Belgium unveiled its new international branding campaign "Embracing Openness" on Wednesday to reshape the country's image abroad and promote its openness to innovation through cooperation and diversity.
The international community generally holds Belgium in high regard and enjoys a good reputation among researchers, opinion formers, investors and NGOs. However, a new 2022 strategic survey by the Ministry of Foreign Affairs, Trade and Development Cooperation also revealed that Belgium has "insufficient visibility" and "often adopts too modest an attitude."
“Whether it is in the production of Covid-19 vaccines, pioneering research in biotech or semiconductors, or our leading role in offshore energy, Belgium consistently demonstrates that openness to innovation is essential for our society," said Prime Minister Alexander De Croo at the launch of the campaign.
Cooperation is in Belgium's DNA
"Embracing partnerships and diversity are part of this. Working together, building bridges and alliances with different perspectives lead to progress, both economic and social," he said. "That is a fundamental part of Belgium's DNA. While others choose to isolate themselves, Belgium radically chooses openness as the way forward."
To tackle challenges such as climate change, European strategic autonomy and energy security, the campaign highlights Belgium as a "vibrant centre of innovation with a proven track record of technological and scientific excellence."
The campaign will also highlight how partnerships contribute to innovation and sustainable solutions as complex problems cannot always be tackled by single entities. According to the campaign, this "sense of cooperation" is ingrained in the country's DNA. "It is no coincidence that Belgium, a founding member of the United Nations, NATO and the European Union, hosts important European and international organisations."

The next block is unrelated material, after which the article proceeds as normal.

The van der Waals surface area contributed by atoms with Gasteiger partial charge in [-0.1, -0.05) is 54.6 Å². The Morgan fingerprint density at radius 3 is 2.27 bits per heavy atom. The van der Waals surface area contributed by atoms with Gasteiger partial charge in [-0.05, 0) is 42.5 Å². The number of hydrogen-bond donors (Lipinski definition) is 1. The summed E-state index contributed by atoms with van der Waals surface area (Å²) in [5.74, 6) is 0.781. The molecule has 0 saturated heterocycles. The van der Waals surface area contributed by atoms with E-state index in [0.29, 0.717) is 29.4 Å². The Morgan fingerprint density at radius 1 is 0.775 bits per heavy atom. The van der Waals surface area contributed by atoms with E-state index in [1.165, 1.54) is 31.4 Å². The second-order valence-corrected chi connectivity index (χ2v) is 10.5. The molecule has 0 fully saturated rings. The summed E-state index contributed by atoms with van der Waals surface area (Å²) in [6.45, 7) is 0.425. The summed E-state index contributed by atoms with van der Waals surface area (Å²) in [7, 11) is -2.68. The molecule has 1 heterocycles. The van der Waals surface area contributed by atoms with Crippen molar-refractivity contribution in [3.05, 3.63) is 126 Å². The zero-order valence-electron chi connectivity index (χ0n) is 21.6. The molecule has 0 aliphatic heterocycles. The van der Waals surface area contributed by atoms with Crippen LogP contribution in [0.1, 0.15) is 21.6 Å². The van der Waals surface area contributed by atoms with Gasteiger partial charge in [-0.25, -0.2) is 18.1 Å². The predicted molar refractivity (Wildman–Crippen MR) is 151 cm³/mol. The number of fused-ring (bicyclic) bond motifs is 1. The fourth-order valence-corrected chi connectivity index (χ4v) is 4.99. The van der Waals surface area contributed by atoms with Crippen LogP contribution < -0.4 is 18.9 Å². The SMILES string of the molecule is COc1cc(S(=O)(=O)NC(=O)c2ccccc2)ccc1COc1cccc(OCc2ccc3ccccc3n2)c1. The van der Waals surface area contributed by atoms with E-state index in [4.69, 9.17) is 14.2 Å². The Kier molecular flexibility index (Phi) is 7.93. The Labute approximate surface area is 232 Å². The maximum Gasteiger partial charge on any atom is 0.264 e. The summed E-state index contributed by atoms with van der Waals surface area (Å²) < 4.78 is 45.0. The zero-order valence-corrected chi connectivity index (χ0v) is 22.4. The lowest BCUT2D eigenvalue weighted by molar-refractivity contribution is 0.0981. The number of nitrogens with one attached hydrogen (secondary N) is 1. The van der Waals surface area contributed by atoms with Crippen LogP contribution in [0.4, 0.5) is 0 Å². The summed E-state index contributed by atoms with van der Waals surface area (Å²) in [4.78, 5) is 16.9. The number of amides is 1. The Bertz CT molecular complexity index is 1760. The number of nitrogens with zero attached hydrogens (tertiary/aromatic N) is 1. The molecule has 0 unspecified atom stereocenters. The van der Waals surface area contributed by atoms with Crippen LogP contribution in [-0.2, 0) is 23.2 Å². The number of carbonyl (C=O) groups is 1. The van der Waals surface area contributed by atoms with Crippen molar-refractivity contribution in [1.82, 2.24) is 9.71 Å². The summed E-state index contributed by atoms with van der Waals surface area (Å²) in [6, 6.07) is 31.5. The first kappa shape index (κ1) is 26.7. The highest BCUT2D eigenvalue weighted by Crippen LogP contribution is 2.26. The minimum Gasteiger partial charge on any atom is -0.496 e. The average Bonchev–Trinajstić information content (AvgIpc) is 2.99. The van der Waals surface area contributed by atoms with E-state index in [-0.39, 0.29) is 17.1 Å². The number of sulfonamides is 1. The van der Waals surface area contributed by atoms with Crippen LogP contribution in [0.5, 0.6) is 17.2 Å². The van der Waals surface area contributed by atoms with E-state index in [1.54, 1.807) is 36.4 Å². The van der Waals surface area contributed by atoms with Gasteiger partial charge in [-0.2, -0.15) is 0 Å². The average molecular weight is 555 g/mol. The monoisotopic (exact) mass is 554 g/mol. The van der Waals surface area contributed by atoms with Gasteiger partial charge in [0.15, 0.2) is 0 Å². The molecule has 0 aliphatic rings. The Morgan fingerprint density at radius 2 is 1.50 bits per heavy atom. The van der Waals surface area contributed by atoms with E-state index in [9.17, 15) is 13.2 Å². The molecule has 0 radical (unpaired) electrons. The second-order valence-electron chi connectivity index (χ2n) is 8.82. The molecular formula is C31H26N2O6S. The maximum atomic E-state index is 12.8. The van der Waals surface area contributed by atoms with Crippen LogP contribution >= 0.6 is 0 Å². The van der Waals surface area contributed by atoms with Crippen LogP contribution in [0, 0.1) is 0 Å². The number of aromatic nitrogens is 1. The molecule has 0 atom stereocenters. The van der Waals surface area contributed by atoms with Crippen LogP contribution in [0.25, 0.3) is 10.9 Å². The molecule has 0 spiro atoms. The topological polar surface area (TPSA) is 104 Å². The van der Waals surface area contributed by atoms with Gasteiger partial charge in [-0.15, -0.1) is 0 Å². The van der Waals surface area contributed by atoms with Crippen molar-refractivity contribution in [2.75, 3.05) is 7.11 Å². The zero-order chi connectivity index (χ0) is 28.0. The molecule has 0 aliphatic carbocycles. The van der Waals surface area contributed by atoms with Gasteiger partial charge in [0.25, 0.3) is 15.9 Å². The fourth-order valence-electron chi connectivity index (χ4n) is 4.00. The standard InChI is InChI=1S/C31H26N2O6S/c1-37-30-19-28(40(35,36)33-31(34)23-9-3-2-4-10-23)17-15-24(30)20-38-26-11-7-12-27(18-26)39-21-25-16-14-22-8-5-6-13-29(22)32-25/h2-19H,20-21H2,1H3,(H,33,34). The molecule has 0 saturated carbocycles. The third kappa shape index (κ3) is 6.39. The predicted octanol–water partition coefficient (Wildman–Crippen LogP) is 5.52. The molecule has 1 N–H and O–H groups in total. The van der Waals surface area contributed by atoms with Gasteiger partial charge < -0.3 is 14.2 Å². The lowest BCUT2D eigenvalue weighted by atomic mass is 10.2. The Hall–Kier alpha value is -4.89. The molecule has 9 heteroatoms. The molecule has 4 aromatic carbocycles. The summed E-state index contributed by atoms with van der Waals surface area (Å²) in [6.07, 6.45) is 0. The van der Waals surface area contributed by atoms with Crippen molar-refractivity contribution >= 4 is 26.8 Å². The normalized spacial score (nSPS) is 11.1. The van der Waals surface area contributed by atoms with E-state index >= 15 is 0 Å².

Additionally, the country believes "more than ever" in the assets of an open, tolerant and inclusive society to stimulate innovation: the 'Embracing Openness' campaign will demonstrate that Belgium is home to many communities and cultures, where diversity is central.
As the country is not known for highlighting its own achievements, the campaign – whose tagline is "We don't say Belgium is great, others do" – focuses on people from other countries who talk about their experiences with Belgium and Belgians in their own language.
De Croo's Belgium rebrand launch may have gone slightly smoother if he had not been facing heavy criticism for coming out in favour of putting European green legislation "on pause."
His unexpected position has brought him under fire from his own government, and seems to be somewhat at odds with the main message of the new international branding campaign for Belgium.